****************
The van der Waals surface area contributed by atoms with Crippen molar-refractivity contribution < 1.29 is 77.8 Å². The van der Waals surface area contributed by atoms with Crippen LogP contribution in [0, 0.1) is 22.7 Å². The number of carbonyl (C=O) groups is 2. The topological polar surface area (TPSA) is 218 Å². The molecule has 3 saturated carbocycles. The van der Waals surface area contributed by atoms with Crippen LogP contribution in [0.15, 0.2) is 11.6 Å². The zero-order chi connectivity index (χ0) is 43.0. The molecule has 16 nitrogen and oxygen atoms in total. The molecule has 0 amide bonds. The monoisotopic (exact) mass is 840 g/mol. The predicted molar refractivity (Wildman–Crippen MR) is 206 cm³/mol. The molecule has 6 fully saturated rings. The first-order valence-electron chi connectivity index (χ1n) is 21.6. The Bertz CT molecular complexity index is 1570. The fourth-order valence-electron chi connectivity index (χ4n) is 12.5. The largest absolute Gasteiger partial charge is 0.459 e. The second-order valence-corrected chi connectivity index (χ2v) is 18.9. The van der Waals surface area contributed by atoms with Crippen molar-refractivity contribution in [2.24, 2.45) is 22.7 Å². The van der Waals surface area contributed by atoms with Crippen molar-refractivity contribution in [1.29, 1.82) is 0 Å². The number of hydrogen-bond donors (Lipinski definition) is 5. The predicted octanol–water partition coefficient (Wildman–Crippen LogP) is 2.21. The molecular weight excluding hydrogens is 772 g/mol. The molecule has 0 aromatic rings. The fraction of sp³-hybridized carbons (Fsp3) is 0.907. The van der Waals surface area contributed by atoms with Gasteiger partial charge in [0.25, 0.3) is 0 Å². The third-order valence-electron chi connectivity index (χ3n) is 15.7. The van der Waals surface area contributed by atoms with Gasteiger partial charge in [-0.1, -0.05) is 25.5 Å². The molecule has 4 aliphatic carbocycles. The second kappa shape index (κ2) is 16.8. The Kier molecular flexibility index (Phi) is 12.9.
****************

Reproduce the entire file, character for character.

The van der Waals surface area contributed by atoms with Crippen molar-refractivity contribution < 1.29 is 77.8 Å². The van der Waals surface area contributed by atoms with Crippen LogP contribution in [0, 0.1) is 22.7 Å². The number of carbonyl (C=O) groups is 2. The topological polar surface area (TPSA) is 218 Å². The molecule has 3 saturated carbocycles. The van der Waals surface area contributed by atoms with Crippen LogP contribution in [0.15, 0.2) is 11.6 Å². The zero-order chi connectivity index (χ0) is 43.0. The molecule has 16 nitrogen and oxygen atoms in total. The molecule has 0 amide bonds. The monoisotopic (exact) mass is 840 g/mol. The predicted molar refractivity (Wildman–Crippen MR) is 206 cm³/mol. The molecule has 6 fully saturated rings. The first-order valence-electron chi connectivity index (χ1n) is 21.6. The Bertz CT molecular complexity index is 1570. The fourth-order valence-electron chi connectivity index (χ4n) is 12.5. The largest absolute Gasteiger partial charge is 0.459 e. The second-order valence-corrected chi connectivity index (χ2v) is 18.9. The van der Waals surface area contributed by atoms with Crippen molar-refractivity contribution in [2.24, 2.45) is 22.7 Å². The van der Waals surface area contributed by atoms with Crippen molar-refractivity contribution in [1.29, 1.82) is 0 Å². The number of hydrogen-bond donors (Lipinski definition) is 5. The predicted octanol–water partition coefficient (Wildman–Crippen LogP) is 2.21. The molecular weight excluding hydrogens is 772 g/mol. The molecule has 0 aromatic rings. The fraction of sp³-hybridized carbons (Fsp3) is 0.907. The van der Waals surface area contributed by atoms with Gasteiger partial charge in [0.25, 0.3) is 0 Å². The third-order valence-electron chi connectivity index (χ3n) is 15.7. The van der Waals surface area contributed by atoms with Gasteiger partial charge in [-0.1, -0.05) is 25.5 Å². The molecule has 4 aliphatic carbocycles. The second kappa shape index (κ2) is 16.8. The Kier molecular flexibility index (Phi) is 12.9.